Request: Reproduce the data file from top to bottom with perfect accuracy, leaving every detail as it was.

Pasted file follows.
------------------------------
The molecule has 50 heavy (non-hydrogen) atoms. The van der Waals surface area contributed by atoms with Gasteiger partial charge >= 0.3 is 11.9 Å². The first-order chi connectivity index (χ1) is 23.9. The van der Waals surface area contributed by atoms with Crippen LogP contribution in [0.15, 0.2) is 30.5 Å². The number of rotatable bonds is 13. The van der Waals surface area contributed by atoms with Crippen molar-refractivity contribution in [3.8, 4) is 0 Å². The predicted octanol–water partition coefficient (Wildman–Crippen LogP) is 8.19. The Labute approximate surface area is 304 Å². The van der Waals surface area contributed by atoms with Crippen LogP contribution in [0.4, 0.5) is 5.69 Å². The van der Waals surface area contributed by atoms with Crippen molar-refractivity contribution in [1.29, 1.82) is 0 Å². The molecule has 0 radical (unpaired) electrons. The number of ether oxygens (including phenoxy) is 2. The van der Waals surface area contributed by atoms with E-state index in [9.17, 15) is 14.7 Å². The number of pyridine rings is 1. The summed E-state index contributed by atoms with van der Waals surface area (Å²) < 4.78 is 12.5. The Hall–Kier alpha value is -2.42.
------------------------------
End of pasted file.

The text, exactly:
The molecule has 50 heavy (non-hydrogen) atoms. The van der Waals surface area contributed by atoms with Gasteiger partial charge >= 0.3 is 11.9 Å². The first-order chi connectivity index (χ1) is 23.9. The van der Waals surface area contributed by atoms with Crippen LogP contribution in [0.15, 0.2) is 30.5 Å². The number of rotatable bonds is 13. The van der Waals surface area contributed by atoms with Crippen molar-refractivity contribution in [3.8, 4) is 0 Å². The predicted octanol–water partition coefficient (Wildman–Crippen LogP) is 8.19. The Labute approximate surface area is 304 Å². The van der Waals surface area contributed by atoms with Crippen LogP contribution in [0.4, 0.5) is 5.69 Å². The van der Waals surface area contributed by atoms with Crippen molar-refractivity contribution in [1.29, 1.82) is 0 Å². The molecule has 0 radical (unpaired) electrons. The number of ether oxygens (including phenoxy) is 2. The van der Waals surface area contributed by atoms with E-state index in [9.17, 15) is 14.7 Å². The number of pyridine rings is 1. The summed E-state index contributed by atoms with van der Waals surface area (Å²) < 4.78 is 12.5. The Hall–Kier alpha value is -2.42.